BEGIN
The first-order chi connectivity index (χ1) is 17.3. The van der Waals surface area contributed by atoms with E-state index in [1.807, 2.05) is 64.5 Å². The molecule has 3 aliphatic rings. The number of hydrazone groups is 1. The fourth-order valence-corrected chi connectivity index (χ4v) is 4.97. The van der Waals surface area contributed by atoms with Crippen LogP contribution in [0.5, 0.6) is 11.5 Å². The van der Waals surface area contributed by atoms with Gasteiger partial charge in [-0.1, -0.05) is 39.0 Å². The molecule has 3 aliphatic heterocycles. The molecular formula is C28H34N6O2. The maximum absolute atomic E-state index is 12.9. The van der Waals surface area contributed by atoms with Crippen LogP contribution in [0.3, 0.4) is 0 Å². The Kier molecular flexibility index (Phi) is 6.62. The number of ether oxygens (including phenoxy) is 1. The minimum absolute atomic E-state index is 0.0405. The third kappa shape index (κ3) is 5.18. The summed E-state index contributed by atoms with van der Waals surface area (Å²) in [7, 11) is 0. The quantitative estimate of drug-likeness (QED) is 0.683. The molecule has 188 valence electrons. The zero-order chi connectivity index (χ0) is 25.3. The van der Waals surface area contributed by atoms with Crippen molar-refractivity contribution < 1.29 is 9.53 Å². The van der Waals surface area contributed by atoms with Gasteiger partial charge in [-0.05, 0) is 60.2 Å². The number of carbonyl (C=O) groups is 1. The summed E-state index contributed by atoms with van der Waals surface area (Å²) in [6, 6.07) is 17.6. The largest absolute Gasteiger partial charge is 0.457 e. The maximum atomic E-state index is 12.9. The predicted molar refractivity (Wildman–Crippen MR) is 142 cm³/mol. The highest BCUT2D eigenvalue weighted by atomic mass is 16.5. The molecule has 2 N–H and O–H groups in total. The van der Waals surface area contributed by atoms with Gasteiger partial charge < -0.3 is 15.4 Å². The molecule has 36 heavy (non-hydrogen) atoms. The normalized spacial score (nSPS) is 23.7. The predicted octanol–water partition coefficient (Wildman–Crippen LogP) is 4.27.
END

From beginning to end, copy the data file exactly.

The first-order chi connectivity index (χ1) is 17.3. The van der Waals surface area contributed by atoms with E-state index in [1.807, 2.05) is 64.5 Å². The molecule has 3 aliphatic rings. The number of hydrazone groups is 1. The fourth-order valence-corrected chi connectivity index (χ4v) is 4.97. The van der Waals surface area contributed by atoms with Crippen LogP contribution in [0.5, 0.6) is 11.5 Å². The van der Waals surface area contributed by atoms with Gasteiger partial charge in [-0.1, -0.05) is 39.0 Å². The molecule has 3 aliphatic heterocycles. The molecular formula is C28H34N6O2. The maximum absolute atomic E-state index is 12.9. The van der Waals surface area contributed by atoms with Crippen LogP contribution in [0.3, 0.4) is 0 Å². The Kier molecular flexibility index (Phi) is 6.62. The number of ether oxygens (including phenoxy) is 1. The minimum absolute atomic E-state index is 0.0405. The third kappa shape index (κ3) is 5.18. The summed E-state index contributed by atoms with van der Waals surface area (Å²) in [7, 11) is 0. The quantitative estimate of drug-likeness (QED) is 0.683. The molecule has 188 valence electrons. The zero-order chi connectivity index (χ0) is 25.3. The van der Waals surface area contributed by atoms with Crippen molar-refractivity contribution < 1.29 is 9.53 Å². The van der Waals surface area contributed by atoms with Gasteiger partial charge in [-0.05, 0) is 60.2 Å². The number of carbonyl (C=O) groups is 1. The summed E-state index contributed by atoms with van der Waals surface area (Å²) in [6, 6.07) is 17.6. The largest absolute Gasteiger partial charge is 0.457 e. The maximum atomic E-state index is 12.9. The predicted molar refractivity (Wildman–Crippen MR) is 142 cm³/mol. The highest BCUT2D eigenvalue weighted by atomic mass is 16.5. The molecule has 2 N–H and O–H groups in total. The van der Waals surface area contributed by atoms with Gasteiger partial charge < -0.3 is 15.4 Å². The molecule has 36 heavy (non-hydrogen) atoms. The normalized spacial score (nSPS) is 23.7. The predicted octanol–water partition coefficient (Wildman–Crippen LogP) is 4.27.